Conversely, if your current ticket volume remains stable, reducing TTR by 20 percent (i.e., tickets are completed 20 percent faster) suggests that the current volume of work could be done in 20 percent less time. In this case the maximum value achieved is equal to reducing the size/cost of your staff by 20 percent.
Increasing the number of calls resolved at level 1: To approximate the ROI value here, you take the difference in the cost of an escalated call and a nonescalated call, then multiply that figure by the number of tickets no longer being escalated. So, for example, your call center is showing that 1,313 more tickets a month are being handled by level 1 agents following improvements in processes and/or technologies. Figuring that an escalated call costs $80 and a nonescalated call $20, you've saved $78,780 per month.
Call center of 50 level 1 agents resolving 3 tickets/hour for 7 hr/day, 20 days/month = 50*3*7*20 = 21,000 resolved tickets/month
level 1 resolves 80% of all tickets
Call center has 50 escalation agents handling 20% of the tickets, or 5,250/month
Total tickets resolved per month = 21,000 + 5,250 = 26,250
After improved % calls resolved at level 1:
Level 1 staff resolves 85% of total tickets and only escalates 15%.
Total tickets escalated = 0.15* 26,250 = 3,937
# of tickets not escalated due to improvement = 5,250 originally -- 3,937after = 1,313
Average cost of level 1 resolution = $20
Average cost of escalated resolution = $80
Savings from 'not escalating a ticket' = $80 - $20 = $60 per ticket
Value of improved level 1 resolution = 1,313 tickets not escalated * $60/ ticket = $78,780 /month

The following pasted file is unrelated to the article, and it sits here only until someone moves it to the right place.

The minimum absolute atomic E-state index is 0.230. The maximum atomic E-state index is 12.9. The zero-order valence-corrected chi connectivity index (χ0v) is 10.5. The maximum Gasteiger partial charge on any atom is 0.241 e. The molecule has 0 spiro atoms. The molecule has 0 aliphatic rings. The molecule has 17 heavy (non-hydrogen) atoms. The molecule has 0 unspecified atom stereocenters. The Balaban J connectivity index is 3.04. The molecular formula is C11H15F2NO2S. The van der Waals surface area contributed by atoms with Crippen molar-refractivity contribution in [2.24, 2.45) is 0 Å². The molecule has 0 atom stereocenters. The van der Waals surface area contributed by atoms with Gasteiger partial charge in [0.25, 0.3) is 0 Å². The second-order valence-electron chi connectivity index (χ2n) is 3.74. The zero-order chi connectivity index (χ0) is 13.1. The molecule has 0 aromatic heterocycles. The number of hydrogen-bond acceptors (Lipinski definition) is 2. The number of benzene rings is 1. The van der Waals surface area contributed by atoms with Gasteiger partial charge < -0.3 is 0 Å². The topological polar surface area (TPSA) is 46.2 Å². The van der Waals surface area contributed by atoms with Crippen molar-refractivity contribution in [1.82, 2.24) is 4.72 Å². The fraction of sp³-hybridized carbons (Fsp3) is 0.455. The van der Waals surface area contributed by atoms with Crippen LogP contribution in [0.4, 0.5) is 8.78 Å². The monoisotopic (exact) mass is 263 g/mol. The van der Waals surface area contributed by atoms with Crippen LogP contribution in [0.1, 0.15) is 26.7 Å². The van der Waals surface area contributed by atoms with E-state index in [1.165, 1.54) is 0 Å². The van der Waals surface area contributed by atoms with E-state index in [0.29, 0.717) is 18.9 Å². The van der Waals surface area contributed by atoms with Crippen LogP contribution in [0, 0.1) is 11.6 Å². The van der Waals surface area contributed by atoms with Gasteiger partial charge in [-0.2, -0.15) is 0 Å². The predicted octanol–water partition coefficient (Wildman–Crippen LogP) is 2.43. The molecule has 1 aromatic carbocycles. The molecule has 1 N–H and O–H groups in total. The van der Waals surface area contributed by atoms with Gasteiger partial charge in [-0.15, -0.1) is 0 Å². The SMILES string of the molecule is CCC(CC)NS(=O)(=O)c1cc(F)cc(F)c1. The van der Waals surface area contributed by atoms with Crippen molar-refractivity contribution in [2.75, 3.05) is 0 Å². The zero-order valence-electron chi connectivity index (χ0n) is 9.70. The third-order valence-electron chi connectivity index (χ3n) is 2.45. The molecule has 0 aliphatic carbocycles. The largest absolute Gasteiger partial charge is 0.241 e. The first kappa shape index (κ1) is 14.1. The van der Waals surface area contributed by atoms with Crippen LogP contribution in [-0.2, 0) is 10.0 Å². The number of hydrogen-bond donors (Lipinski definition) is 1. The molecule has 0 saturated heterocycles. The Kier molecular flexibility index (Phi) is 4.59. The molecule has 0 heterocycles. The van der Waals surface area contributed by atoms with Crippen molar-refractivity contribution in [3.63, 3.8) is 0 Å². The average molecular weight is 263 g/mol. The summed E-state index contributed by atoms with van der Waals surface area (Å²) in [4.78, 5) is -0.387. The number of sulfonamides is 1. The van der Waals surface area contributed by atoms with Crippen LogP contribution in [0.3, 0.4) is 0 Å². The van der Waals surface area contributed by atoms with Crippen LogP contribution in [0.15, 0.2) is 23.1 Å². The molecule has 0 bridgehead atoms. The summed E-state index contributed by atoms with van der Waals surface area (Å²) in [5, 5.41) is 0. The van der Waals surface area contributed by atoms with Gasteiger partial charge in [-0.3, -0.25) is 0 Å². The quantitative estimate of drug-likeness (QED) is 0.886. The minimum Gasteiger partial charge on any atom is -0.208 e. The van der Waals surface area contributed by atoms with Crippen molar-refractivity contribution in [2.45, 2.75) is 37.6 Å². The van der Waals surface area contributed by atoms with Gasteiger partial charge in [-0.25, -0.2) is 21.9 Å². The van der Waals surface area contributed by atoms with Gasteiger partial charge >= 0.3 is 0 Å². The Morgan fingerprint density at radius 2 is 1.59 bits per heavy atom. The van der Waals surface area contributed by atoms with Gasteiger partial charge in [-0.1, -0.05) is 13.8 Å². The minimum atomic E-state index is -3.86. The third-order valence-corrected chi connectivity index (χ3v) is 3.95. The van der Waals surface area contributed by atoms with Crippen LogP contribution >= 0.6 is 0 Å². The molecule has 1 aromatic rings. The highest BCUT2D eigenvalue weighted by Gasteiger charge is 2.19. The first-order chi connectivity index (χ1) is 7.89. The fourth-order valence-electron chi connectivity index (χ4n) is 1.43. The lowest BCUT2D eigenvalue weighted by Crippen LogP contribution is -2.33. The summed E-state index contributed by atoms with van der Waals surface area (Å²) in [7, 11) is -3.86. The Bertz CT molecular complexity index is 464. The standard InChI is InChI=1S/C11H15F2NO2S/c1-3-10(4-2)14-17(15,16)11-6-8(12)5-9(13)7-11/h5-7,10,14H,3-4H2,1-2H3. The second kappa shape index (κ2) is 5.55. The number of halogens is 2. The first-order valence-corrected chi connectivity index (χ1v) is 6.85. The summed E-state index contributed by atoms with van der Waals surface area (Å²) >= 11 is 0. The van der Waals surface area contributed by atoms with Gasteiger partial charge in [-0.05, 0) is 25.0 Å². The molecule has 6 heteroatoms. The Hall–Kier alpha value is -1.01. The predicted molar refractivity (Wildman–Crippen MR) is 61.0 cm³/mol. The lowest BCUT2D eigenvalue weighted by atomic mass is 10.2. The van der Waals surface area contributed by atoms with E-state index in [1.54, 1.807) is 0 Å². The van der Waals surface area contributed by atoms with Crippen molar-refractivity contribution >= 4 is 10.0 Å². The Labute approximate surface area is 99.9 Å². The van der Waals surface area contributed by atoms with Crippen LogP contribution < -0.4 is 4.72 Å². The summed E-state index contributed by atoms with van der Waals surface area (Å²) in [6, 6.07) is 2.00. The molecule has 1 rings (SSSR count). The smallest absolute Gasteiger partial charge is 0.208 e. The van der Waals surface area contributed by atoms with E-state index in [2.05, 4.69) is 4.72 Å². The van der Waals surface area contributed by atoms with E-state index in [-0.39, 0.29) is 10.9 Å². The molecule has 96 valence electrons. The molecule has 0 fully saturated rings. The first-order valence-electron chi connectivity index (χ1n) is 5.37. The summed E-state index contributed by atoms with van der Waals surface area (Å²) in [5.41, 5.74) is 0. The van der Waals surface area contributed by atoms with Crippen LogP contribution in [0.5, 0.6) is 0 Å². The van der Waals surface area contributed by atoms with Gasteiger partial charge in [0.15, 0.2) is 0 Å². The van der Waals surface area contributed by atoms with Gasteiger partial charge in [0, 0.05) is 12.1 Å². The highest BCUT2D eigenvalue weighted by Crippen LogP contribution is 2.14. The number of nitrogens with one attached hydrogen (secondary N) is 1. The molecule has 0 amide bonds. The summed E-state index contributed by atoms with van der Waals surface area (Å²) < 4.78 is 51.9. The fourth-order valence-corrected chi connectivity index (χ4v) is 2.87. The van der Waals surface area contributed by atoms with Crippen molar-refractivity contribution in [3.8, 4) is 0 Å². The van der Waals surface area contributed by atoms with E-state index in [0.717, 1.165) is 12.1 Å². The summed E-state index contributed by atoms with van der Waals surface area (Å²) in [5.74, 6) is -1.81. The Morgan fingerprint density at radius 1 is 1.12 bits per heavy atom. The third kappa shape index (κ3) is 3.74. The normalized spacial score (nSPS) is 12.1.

This is arguably an overly simplified way of figuring the ROI value for escalations. A more thorough calculation employs a model that looks at not only the above information, but also your current operating budget. The results show you how to optimize your staffing requirements, which of course has a direct impact on your budget.
Increasing the number of issues resolved through self-service: Measuring the ROI value for this one is fairly straightforward. You simply calculate what percentage of level 1 staff's current workload self-service represents. For example, if self-service is equal to 10 percent of the level 1 workload, the value achieved is equal to 10 percent of your level 1 staff costs, which, for this example, we'll set at five people at a total monthly salary/benefit cost of $20,000, or $4,000 each.
Total tickets resolved / month by level 1 organization: 21,000
Number of issues resolved / month via self-service: 2,100
Self-service resolutions = 2,100 = 0.10= 10% of work being resolved by level 1
If self-service were not available and the extra 10 percent of work load had to be handled by level 1 staff, you would need a 10 percent increase in your staff budget, or $20,000 a month (5 staff at $4,000/month). The value of self-service, therefore, is just that: $20,000 a month.
The Total ROI Value
Measuring improvements in increased level 1 and self-service resolutions, plus reducing the average time per ticket, allow you to calculate a very good approximation of your overall ROI. Once the calculations are done, you simply add the sum of all three for the total estimated impact on your call center budget.